Being outside the single market means that Wales and its exporters are denied full access to our most important trading block and we will be disadvantaged by not being able to influence the rules by which we trade.
Leave campaigners deliberately confused voters with the idea that a country could have a free trade agreement which would give all the advantages of access to the single market but without the need for the free movement of people. But the free movement of goods and services cannot be secured without the free movement of people and acceptance of the other rules of the club. The European country with the closest relations with Europe outside the Union is Norway. The price it pays is making a financial contribution to the EU and being bound by the rules without any direct voice in shaping those regulations forming part of the single market.
The latest export figures show that 37% of Welsh exports by value (£1.124b) went to the EU. This is significantly higher than exports to other parts of the world, with 23% going to the USA and Canada and 15% to Asia. For Wales’ food and drink sector the EU is a vitally important market with 90% of our exports valued at £274m going to EU countries (2014 figures Business Wales).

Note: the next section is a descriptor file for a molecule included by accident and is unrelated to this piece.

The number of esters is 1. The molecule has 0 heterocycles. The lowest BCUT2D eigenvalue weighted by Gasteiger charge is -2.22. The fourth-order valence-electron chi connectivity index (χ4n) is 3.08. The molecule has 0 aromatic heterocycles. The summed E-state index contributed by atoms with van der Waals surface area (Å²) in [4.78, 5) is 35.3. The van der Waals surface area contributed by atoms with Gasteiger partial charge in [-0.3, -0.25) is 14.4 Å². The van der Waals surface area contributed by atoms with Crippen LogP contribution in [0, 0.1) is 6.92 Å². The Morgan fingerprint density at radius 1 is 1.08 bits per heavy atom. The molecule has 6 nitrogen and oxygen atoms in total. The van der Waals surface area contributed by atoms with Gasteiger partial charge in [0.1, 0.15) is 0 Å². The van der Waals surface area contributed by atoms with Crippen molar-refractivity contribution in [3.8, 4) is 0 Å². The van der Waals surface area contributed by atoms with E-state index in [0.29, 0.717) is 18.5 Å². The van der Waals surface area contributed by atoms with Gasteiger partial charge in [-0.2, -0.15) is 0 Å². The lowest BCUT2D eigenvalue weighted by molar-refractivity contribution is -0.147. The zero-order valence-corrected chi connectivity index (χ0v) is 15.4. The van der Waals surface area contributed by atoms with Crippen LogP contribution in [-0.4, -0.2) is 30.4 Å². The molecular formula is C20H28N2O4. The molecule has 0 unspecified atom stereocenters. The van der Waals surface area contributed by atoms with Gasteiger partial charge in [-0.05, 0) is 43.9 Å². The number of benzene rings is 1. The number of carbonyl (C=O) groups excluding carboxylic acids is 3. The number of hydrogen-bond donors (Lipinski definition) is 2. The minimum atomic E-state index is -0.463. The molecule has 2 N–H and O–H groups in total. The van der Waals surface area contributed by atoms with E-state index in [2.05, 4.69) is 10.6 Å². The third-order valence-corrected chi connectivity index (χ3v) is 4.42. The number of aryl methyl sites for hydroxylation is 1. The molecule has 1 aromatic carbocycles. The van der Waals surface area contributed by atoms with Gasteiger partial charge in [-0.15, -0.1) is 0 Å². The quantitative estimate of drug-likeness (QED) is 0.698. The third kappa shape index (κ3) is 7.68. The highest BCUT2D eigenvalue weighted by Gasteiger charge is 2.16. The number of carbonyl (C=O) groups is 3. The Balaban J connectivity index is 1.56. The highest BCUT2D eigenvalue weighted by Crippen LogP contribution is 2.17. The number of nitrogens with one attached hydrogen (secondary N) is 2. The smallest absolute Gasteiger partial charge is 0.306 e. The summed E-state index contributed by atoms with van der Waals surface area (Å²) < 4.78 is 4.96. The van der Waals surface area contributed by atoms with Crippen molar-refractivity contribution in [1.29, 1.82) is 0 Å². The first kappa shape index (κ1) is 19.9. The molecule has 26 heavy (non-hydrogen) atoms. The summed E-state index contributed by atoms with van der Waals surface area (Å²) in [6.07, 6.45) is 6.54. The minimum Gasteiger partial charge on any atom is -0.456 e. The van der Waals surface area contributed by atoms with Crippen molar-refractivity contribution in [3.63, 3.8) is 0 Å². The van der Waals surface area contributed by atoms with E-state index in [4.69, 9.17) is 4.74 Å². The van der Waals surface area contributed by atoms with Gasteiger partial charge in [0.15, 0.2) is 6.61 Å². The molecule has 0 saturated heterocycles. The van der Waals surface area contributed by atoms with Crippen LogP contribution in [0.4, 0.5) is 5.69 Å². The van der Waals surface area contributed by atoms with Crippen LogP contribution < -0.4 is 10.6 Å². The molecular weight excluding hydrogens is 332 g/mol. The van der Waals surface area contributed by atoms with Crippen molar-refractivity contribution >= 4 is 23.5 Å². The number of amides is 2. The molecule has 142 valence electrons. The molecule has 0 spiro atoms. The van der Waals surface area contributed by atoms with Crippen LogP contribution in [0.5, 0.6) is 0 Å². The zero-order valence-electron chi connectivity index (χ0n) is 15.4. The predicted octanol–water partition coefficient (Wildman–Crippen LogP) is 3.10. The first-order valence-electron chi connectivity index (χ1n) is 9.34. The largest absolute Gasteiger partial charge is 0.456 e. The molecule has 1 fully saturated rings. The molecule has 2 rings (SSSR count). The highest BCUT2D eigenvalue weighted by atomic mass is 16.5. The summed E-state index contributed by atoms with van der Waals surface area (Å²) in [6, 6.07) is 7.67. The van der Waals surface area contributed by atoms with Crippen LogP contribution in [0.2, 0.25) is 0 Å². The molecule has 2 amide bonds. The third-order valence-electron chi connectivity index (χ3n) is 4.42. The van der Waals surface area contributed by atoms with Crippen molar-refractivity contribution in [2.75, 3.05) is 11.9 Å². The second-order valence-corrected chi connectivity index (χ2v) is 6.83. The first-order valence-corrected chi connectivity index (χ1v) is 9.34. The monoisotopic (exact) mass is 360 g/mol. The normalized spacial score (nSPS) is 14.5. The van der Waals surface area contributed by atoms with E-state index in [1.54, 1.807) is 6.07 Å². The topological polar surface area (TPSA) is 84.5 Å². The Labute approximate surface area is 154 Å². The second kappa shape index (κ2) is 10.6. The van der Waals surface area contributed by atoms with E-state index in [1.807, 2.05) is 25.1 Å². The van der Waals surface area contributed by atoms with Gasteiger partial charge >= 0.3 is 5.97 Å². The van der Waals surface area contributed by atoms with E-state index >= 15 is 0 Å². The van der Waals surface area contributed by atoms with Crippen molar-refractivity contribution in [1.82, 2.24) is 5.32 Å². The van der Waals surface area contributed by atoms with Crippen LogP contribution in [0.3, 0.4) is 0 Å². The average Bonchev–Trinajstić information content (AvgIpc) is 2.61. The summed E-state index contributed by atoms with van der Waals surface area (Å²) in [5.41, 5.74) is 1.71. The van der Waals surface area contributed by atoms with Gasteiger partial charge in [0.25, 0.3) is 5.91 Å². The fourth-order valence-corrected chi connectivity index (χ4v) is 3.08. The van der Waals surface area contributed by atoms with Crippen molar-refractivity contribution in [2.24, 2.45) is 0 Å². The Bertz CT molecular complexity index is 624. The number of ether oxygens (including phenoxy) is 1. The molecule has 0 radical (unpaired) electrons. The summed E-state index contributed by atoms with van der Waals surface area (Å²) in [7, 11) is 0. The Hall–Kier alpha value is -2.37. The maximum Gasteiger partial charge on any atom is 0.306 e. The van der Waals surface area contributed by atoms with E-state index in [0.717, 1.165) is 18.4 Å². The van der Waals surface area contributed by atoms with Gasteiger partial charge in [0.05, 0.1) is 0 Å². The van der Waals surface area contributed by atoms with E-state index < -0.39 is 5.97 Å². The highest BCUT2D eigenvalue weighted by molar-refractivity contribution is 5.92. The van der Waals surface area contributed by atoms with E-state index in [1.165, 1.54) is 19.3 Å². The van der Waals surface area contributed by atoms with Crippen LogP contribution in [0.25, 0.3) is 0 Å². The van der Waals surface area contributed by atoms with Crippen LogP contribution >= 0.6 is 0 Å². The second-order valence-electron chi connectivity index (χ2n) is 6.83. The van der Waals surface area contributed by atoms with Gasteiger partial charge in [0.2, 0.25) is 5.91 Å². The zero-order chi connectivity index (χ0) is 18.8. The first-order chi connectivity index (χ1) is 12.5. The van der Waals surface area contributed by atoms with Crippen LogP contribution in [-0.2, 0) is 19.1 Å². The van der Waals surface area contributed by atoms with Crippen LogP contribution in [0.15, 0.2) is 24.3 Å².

Welsh GDP already low in proportion to the EU average is also likely to be adversely affected by the loss of EU membership. East Wales is at 93.7% and West Wales and the Valleys at 67.4%. This compares say to the Basque country at 116.1% and Catalunia at 110.7%. The loss of export markets will clearly affect Wales’ performance in terms of competitiveness and productivity leading to an impact on wage levels and unemployment. Multi-national companies such as Airbus, Ford, Toyota and others are likely at the very least to delay investment decisions and at worst transfer future investments to the European mainland. New inward investment opportunities are likely to be lost as companies will no longer see Wales as a platform for exporting to other EU countries.
Since I no longer have confidence in Theresa May’s ability to deliver a ‘good Brexit’ for Wales because of the massive divisions in her own party and given that the likelihood of a no-deal scenario is more likely by the day, I have come to the conclusion that we should be demanding a fresh referendum. It should be a binary choice, either to back a deal struck by Theresa May (or no deal if that happens) or to stay in the EU. The people of Wales stand a better chance of making an informed choice this time round, given that the full implications of Brexit have been laid bare.